Prime Minister Benjamin Netanyahu has commented publicly for the first time on the so-called Prisoner X affair, saying that he completely trusts Israel's security forces and warning that "over-exposure of security or intelligence activities is likely to do serious damage to state security."
Speaking at the start of the weekly cabinet meeting, Netanyahu stressed that Israel's security agencies were under the oversight of absolutely independent judicial authorities.
"They operate with unending dedication and devotion to ensure that we can live in this land. I also completely trust law enforcement agencies in the state of Israel," Netanyahu said.
"Within this combination of preserving security and observing the law, freedom of expression is also preserved, but overexposure of security-related activity and intelligence activity can be harmful, sometimes severely, and in the reality in which the State of Israel exists it has to be a central interest.
"We are a democratic state where the rights of those under investigation and individual rights are protected no less than in any other country. At the same time, we are not like other countries. We are also more threatened and more challenged, and so we must make sure that out security forces are able to work in a sound manner.
"Therefore, I am asking of everyone, let the security forces continue working in quiet so we can go on living in security and peace in Israel," Netanyahu said.
Meanwhile, Israeli Attorney-General Yehuda Weinstein is considering allowing publication as early as this week of a decision made a month and a half ago by Rishon Lezion Magistrates' Court President Daphna Blatman-Kedrai into the so-called Prisoner X story. After a prolonged investigation, the judge ruled that Ben Zygier definitely committed suicide in his cell in the Ayalon Prison in December 2010. He was being held in a "suicide-proof" cell at the time.
A senior judicial source said on Saturday night, "The Justice Ministry will favorably consider publishing this decision relating to the circumstances of the prisoner's death, subject to the censure of details in the text of the decision that could harm national security."
The same source said, "The attorney-general last week initiated, in the face of opposition of the security agencies, the two decisions to circumscribe the gag orders in this case." Last week, the gag order was lifted on the fact that Judge Blatman-Kedrai had passed on the file to the attorney-general about six weeks ago so that he could examine possible negligence in the case.
"The state attorney is currently examining whether an indictment should be served for negligence in the case of the prisoner's suicide," a senior judicial source said last week, "The prisoner was jailed under a false name in accordance with his wishes so that his safety could be safeguarded, as well as that of his family and national security. When he was arrested, his family was notified. He was represented by lawyers, an indictment was served against him, which was approved by the highest levels in the justice system, and a regular criminal trial was carried out against him in a district court. Unfortunately, the prisoner committed suicide during the trial."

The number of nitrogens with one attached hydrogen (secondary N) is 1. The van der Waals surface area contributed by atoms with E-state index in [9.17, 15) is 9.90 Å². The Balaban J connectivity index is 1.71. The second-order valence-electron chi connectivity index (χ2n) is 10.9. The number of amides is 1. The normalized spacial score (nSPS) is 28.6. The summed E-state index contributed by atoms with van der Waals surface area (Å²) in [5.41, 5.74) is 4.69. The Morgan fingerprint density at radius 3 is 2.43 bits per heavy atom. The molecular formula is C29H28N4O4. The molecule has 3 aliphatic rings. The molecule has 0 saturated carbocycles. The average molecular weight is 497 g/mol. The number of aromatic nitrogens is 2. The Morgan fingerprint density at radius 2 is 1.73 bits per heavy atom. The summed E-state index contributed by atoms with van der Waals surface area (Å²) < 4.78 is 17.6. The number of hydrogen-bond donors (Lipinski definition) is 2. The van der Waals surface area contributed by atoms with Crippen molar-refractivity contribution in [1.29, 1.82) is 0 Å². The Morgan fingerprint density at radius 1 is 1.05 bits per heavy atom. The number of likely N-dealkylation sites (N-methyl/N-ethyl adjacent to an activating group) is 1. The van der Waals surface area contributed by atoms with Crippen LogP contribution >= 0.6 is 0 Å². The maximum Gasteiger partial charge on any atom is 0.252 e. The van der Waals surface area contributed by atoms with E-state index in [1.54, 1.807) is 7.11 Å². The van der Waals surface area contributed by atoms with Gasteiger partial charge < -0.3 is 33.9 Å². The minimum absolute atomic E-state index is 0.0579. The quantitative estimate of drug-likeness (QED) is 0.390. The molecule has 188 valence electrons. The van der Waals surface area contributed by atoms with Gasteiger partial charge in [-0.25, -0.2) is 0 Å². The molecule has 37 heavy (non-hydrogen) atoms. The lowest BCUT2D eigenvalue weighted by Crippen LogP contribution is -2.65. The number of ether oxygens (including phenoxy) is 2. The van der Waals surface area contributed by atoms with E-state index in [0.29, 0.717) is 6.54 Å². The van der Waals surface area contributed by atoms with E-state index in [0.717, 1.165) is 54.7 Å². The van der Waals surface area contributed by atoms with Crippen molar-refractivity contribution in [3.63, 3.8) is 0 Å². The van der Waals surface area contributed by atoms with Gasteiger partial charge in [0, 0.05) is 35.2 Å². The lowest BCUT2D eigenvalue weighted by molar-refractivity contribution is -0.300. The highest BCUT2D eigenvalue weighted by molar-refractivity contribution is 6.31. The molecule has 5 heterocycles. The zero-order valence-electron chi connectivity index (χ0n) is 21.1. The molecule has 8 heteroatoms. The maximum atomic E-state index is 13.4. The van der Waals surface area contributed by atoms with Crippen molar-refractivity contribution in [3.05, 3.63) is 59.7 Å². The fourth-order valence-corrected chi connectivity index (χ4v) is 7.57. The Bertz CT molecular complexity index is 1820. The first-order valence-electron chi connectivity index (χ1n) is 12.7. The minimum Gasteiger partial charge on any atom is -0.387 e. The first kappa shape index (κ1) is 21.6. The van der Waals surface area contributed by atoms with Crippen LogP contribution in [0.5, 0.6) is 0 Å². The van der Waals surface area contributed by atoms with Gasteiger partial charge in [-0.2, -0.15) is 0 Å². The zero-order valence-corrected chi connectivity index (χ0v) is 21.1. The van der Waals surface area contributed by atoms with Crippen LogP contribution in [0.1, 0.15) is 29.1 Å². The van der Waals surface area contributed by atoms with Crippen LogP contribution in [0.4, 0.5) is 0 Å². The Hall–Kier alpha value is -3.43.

On Saturday, a senior official involved in the affair denied that the State of Israel had given Zygier's family compensation after his death.
"The state did not give the family of the prisoner any sum of money and it is not clear that the state will ever compensate his family, especially when it hasn't been decided whether there had been any negligence in his death," the official said.
At the same time, a different senior Israeli official told an Australian newspaper that "the Australian government knew about the arrest of Ben Zygier and therefore has not asked for additional information in the case since the story broke last week on the Australian ABC network."
"With every day that passes it is possible to see how deeply they [the Australian authorities] were involved," the official said. "They investigated him, they were suspicious of him. They knew a lot of things. It's clear that they knew a lot of things before he died. When the coffin was repatriated to Australia, they knew he wasn't a tourist who got lost."
The Israeli source indicated that Zygier had been trapped between two intelligence organizations. "The Mossad believed that he was on the verge of transmitting information to the Australians," the official said.
Australian journalist Jason Koutsakis, who conversed with Zygier before his arrest, claimed in an interview with Channel 10 on Saturday that one day after his conversation with Zygier, he found the door to his office open. He said he was always careful to keep the door closed and he believed the Mossad had broken into the office. In an interview with Channel 2 he said he had reached Zygier with the help of a source in Australian intelligence, who gave him information about Zygier and two other Israelis with Australian citizenship who were suspected of working for the Mossad.
"There was a blunder that necessitated taking steps by the organization in question and by our system, under complete supervision, and with the proper exercise of judgment," Vice Prime Minister Moshe (Bogie) Ya'alon (Likud-Beytenu) said on Saturday night on Channel 2's "Meet the Press" television program.
"Those people in the country who needed to know about this knew. In cases where lives are at stake, we are forced to take extreme steps of this nature," Ya'alon said.
MK Eitan Cabel (Labor) has asked for an independent external official to investigate the affair. On Saturday, Cabel wrote on his Facebook page that "it is absolutely forbidden that a feeling become entrenched in the society that the system is doing terrible things that can reach the point of making people disappear, and that this incident is a matter of course."